The course was a longer one than the kids are used to seeing, as it was set to World Cup specifications and ran as long as allowed according to regulations.
Ski and Snowboard Club Vail’s men struggled to make it into the top 10, but those who did were happy with their result.
“I was definitely feeling the burn at the end,” said SSCV’s Sands Simonton, who finished 10th on the day with a combined time of 1 minute, 43.29 seconds. “But all and all I was happy with the result.”
Simonton was edged out by his teammate Colby Derwin, who clocked the best time for the SSCV boys with a time of 1:43.20.
The SSCV girls fared better, taking places two through four with good performances from Megan McGrew (second), Camilla Trapness (third) and Sasha Horn (fourth).
“Any day we go two through four in the slalom, especially against Buck Hill and some of the Central kids that are really great slalom skiers, we’re very happy,” said SSCV women’s coach J.J. Jensen. “You can’t take anything away from any of the kids from Central.”
The Junior Championships brought together the best J3 (13- and 14-year old) racers from the 18 states withing the regions deemed “Rocky” (Rocky Mountain states) and “Central” (states in the Midwest area of the U.S.) The Central region, or “Central Nation” as it’s affectionately nicknamed by racers, is known around the country for producing good slalom skiers. Tommy Anderson, the winner of the men’s slalom, hails from Buck Hill, which just happens to be the club Lindsey Vonn was a part of before she moved to Vail as a teen. Buck Hill coach Tasha McCrank says slalom is her team’s event, and the course was challenging enough to satisfy her athletes.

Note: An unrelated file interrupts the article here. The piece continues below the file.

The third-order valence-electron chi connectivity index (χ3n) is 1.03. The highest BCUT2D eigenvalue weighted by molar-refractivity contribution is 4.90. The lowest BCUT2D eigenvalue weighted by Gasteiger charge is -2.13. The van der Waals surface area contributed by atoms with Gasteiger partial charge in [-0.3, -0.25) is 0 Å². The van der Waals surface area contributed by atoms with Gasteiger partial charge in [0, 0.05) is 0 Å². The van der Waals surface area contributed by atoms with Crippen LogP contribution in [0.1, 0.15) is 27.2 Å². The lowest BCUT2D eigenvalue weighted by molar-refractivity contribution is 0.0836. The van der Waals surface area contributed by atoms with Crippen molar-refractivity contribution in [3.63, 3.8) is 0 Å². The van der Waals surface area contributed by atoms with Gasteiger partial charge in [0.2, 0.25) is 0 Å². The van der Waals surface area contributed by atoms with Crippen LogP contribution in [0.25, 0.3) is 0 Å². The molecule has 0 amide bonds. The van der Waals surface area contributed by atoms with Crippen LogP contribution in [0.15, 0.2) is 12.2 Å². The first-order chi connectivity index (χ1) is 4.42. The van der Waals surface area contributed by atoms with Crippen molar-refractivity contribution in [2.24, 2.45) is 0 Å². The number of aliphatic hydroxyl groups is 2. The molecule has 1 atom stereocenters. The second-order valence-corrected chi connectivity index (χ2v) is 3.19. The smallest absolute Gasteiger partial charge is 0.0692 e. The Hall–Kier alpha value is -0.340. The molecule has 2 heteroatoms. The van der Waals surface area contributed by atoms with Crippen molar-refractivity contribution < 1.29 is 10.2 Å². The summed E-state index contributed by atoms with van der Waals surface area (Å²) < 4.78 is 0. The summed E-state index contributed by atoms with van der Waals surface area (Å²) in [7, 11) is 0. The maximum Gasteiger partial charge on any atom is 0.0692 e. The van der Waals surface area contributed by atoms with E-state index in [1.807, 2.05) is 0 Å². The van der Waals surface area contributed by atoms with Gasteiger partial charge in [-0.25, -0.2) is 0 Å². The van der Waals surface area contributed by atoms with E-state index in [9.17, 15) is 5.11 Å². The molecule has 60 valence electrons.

“We had some good performances,” she said. “Some of the kids said they were feeling the burn, and breathing heavy at the bottom … It’s a great venue, we just need to train a little more to compete in the other events.”
McCrank said the event was well organized and fun.
“(Vail) did a great job, they always do a great job,” she said.
Some teams had to travel nearly a full day to get here, but the general sentiment among parents and coaches was the trip was worth it.
“When we come from as far away as 22 hours, it’s really nice to be taken care of at such a good venue, the hosts have been great,” said Greg Palm, a parent with Hidden Valley Ski Team in Missouri. “And you guys sure ordered up some nice weather.”
Earlier in the week, Team Breck coach Jeff Westcott said the amount of work it takes to host an event like this is hard for the average person to understand. At the awards dinner following the event, Organizing Committee Co-Chair Kim McGrew got right to the point.
“This week would not have come off the way it did without the thousands of hours of volunteer help,” she said, to a large round of applause.
McGrew was as masterful with her speech as her daughter was on the slopes this week. At that same awards ceremony, those in attendance learned that SSCV racer Megan McGrew had won the overall title in the event. Add that to a long line of SSCV girls finishing in the top 10 overall including Abigail Murer in third, Rachael Desrochers fourth, Sasha Horn sixth, and Camilla Trapness ninth.
On the guys’ side, SSCV also placed several racers in the top 10 overall including Ryan Schmidt second, Logan Martin third, Sands Simonton fourth and River Radamus in fifth. First went to the dominant Sky Kelsey of Aspen Ski Club.
The leaders of each event win an entry into an exclusive U.S. National Program camp, where they will get a chance to mingle with the best racers from the Rocky, Eastern and Far West regions next month in Park City. They’ll do physical training, learn about sport science and get a chance to do some racing, as well.
“It’s really just a chance for these kids to see each other head to head and mingle with the top competitors in their sport,” said Sara Radamus, mother of Friday’s giant slalom winner River Radamus. “It will be a good opportunity for them.”
But even the kids who took nothing from the races still take away a great experience.
David Viele, a former ski racer and sponsor of the event, said if they take away nothing else, take away these three lessons.
“Learn from your failures … embrace your craft with humility … and always say thank you.”
But to all the hard workers, organizers and volunteers of the 2012 J3 Rocky/Central Junior Championships, seeing the smiles on the athletes faces was thanks enough.